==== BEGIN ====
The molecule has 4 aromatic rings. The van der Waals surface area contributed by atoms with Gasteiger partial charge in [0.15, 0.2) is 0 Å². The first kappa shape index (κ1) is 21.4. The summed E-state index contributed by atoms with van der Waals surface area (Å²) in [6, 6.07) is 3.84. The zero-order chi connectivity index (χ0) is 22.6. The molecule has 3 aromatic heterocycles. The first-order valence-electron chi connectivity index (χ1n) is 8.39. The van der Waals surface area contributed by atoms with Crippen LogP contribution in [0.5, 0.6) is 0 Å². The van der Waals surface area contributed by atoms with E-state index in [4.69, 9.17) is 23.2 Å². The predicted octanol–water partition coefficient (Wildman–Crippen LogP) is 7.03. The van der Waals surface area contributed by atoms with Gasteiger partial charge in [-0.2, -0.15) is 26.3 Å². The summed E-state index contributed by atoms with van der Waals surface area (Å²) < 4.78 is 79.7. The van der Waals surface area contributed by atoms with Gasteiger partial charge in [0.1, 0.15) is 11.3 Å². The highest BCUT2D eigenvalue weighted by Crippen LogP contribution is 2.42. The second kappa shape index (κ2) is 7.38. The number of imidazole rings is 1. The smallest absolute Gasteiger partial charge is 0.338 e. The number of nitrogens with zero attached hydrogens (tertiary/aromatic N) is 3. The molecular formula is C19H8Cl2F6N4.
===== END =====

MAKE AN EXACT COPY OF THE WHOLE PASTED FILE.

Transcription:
The molecule has 4 aromatic rings. The van der Waals surface area contributed by atoms with Gasteiger partial charge in [0.15, 0.2) is 0 Å². The first kappa shape index (κ1) is 21.4. The summed E-state index contributed by atoms with van der Waals surface area (Å²) in [6, 6.07) is 3.84. The zero-order chi connectivity index (χ0) is 22.6. The molecule has 3 aromatic heterocycles. The first-order valence-electron chi connectivity index (χ1n) is 8.39. The van der Waals surface area contributed by atoms with Crippen LogP contribution in [0.5, 0.6) is 0 Å². The van der Waals surface area contributed by atoms with E-state index in [4.69, 9.17) is 23.2 Å². The predicted octanol–water partition coefficient (Wildman–Crippen LogP) is 7.03. The van der Waals surface area contributed by atoms with Gasteiger partial charge in [-0.2, -0.15) is 26.3 Å². The summed E-state index contributed by atoms with van der Waals surface area (Å²) < 4.78 is 79.7. The van der Waals surface area contributed by atoms with Gasteiger partial charge in [0.1, 0.15) is 11.3 Å². The highest BCUT2D eigenvalue weighted by Crippen LogP contribution is 2.42. The second kappa shape index (κ2) is 7.38. The number of imidazole rings is 1. The smallest absolute Gasteiger partial charge is 0.338 e. The number of nitrogens with zero attached hydrogens (tertiary/aromatic N) is 3. The molecular formula is C19H8Cl2F6N4.